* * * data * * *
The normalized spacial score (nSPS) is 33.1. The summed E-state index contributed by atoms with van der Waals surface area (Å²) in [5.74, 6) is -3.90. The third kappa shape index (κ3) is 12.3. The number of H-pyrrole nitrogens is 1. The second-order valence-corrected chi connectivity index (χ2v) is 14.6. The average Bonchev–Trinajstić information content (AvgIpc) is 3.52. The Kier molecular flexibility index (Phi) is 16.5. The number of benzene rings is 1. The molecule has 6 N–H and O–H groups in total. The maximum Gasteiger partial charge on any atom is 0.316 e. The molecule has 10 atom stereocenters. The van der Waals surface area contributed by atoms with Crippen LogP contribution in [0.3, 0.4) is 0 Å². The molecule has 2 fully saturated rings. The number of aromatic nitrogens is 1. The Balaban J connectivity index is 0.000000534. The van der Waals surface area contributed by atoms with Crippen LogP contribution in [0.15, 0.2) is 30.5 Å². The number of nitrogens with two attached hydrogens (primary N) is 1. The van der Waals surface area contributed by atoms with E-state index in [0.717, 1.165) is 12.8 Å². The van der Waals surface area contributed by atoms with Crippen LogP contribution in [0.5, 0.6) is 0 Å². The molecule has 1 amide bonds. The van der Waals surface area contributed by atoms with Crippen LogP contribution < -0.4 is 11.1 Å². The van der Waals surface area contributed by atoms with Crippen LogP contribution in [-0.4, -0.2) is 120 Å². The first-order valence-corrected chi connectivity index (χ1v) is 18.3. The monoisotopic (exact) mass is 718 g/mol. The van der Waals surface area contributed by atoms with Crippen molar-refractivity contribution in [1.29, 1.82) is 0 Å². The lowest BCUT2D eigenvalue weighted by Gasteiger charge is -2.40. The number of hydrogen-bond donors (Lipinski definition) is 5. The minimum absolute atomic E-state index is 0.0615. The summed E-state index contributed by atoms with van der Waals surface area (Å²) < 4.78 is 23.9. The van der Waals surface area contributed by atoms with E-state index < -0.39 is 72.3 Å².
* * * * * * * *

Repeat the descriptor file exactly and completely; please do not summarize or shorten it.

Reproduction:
The normalized spacial score (nSPS) is 33.1. The summed E-state index contributed by atoms with van der Waals surface area (Å²) in [5.74, 6) is -3.90. The third kappa shape index (κ3) is 12.3. The number of H-pyrrole nitrogens is 1. The second-order valence-corrected chi connectivity index (χ2v) is 14.6. The average Bonchev–Trinajstić information content (AvgIpc) is 3.52. The Kier molecular flexibility index (Phi) is 16.5. The number of benzene rings is 1. The molecule has 6 N–H and O–H groups in total. The maximum Gasteiger partial charge on any atom is 0.316 e. The molecule has 10 atom stereocenters. The van der Waals surface area contributed by atoms with Crippen LogP contribution in [0.3, 0.4) is 0 Å². The molecule has 2 fully saturated rings. The number of aromatic nitrogens is 1. The Balaban J connectivity index is 0.000000534. The van der Waals surface area contributed by atoms with Crippen LogP contribution in [0.15, 0.2) is 30.5 Å². The number of nitrogens with two attached hydrogens (primary N) is 1. The van der Waals surface area contributed by atoms with E-state index in [0.717, 1.165) is 12.8 Å². The van der Waals surface area contributed by atoms with Crippen LogP contribution in [0.5, 0.6) is 0 Å². The molecule has 1 amide bonds. The van der Waals surface area contributed by atoms with Crippen LogP contribution < -0.4 is 11.1 Å². The van der Waals surface area contributed by atoms with Crippen LogP contribution in [-0.4, -0.2) is 120 Å². The first-order valence-corrected chi connectivity index (χ1v) is 18.3. The monoisotopic (exact) mass is 718 g/mol. The van der Waals surface area contributed by atoms with Crippen molar-refractivity contribution in [1.29, 1.82) is 0 Å². The lowest BCUT2D eigenvalue weighted by Gasteiger charge is -2.40. The number of hydrogen-bond donors (Lipinski definition) is 5. The minimum absolute atomic E-state index is 0.0615. The summed E-state index contributed by atoms with van der Waals surface area (Å²) < 4.78 is 23.9. The van der Waals surface area contributed by atoms with E-state index < -0.39 is 72.3 Å².